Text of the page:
The King of France must renounce his rights on Milan, Genoa, and Piacenza, in favour of his daughter Renée, who is to marry the Infante Ferdinand. Milan, Genoa, and Piacenza must at once to be delivered to him (King Ferdinand), who will hold them as governor or administrator, in the name of the King of France, until Madame Renée and the Infante Ferdinand are of age to consummate their marriage. The duchy of Milan is to be limited to those cities and territories which belonged to it in the time of the late Duke Lodovico. For, although the Venetians have forsaken the Pope and him, it would not be wise for the Pope and him to be hard upon the Venetians who in future may have an opportunity of rendering good services in a war with France.
As England leaves France at liberty to invade Italy, and as the Milanese are not contented with their Duke, there is no other remedy left to him (King Ferdinand) but to make Madame Renée and the Infante Ferdinand Duchess and Duke of Milan. The Milanese will like them. This plan will be profitable to all parties, to the Pope, the Emperor, the King of England, and him, as well as to the King of France. The King of England, in especial, as he has already consented to a separate peace or truce with France, will be placed in a position to conclude even a more profitable peace, as he (King Ferdinand) and the Emperor have made it a condition of their reconciliation with the King of France that he should satisfy the demands of the King of England.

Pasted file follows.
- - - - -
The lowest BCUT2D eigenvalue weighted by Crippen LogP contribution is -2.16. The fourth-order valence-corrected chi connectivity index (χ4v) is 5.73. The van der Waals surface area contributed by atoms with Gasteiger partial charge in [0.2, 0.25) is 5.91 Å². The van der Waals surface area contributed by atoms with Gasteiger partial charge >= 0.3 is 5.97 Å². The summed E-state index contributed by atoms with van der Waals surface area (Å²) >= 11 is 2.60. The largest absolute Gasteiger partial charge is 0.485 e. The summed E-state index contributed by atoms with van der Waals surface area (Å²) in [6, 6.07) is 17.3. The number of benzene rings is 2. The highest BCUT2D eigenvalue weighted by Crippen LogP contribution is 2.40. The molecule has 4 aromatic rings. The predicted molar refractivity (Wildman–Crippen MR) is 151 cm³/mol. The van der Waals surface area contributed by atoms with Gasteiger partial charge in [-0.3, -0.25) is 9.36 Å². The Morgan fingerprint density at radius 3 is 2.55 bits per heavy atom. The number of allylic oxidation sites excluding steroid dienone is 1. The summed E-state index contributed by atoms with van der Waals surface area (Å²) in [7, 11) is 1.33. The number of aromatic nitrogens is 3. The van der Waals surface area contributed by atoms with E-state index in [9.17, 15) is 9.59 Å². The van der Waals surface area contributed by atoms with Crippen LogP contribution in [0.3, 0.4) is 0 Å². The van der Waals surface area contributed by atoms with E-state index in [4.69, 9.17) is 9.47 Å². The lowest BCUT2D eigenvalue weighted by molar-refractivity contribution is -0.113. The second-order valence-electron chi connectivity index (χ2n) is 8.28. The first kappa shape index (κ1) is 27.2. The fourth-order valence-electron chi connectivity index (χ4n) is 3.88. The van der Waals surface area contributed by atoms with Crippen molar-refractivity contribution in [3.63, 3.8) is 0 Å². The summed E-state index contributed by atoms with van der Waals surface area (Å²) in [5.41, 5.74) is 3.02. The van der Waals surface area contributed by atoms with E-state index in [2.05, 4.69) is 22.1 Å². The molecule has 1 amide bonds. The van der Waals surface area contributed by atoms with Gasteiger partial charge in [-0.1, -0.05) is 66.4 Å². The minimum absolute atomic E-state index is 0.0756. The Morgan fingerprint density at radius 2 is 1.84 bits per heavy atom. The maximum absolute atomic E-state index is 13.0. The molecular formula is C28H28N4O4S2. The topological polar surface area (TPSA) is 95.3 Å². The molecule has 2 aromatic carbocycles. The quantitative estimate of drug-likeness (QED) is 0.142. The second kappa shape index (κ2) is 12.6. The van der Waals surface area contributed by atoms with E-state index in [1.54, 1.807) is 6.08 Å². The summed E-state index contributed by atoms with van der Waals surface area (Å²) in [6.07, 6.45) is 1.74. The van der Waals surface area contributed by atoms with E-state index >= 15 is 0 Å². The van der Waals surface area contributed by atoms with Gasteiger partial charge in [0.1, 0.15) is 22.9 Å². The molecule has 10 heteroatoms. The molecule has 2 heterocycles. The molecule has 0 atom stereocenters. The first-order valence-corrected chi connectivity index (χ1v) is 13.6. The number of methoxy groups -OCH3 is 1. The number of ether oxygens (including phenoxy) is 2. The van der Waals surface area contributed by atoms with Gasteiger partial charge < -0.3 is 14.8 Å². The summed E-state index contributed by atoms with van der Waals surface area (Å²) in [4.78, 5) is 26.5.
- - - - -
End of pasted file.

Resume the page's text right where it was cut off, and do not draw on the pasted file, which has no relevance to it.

The King of France has promised to pay the King of England the usual pensions, and to assist him in giving to Scotland any government he likes.
All these reasons have induced him to conclude a treaty of peace between the Holy Father, the Emperor, the King of France, the King of England, if he likes to accept it, the Queen of Castile, the Prince (Charles), and himself. Encloses a copy of the treaty.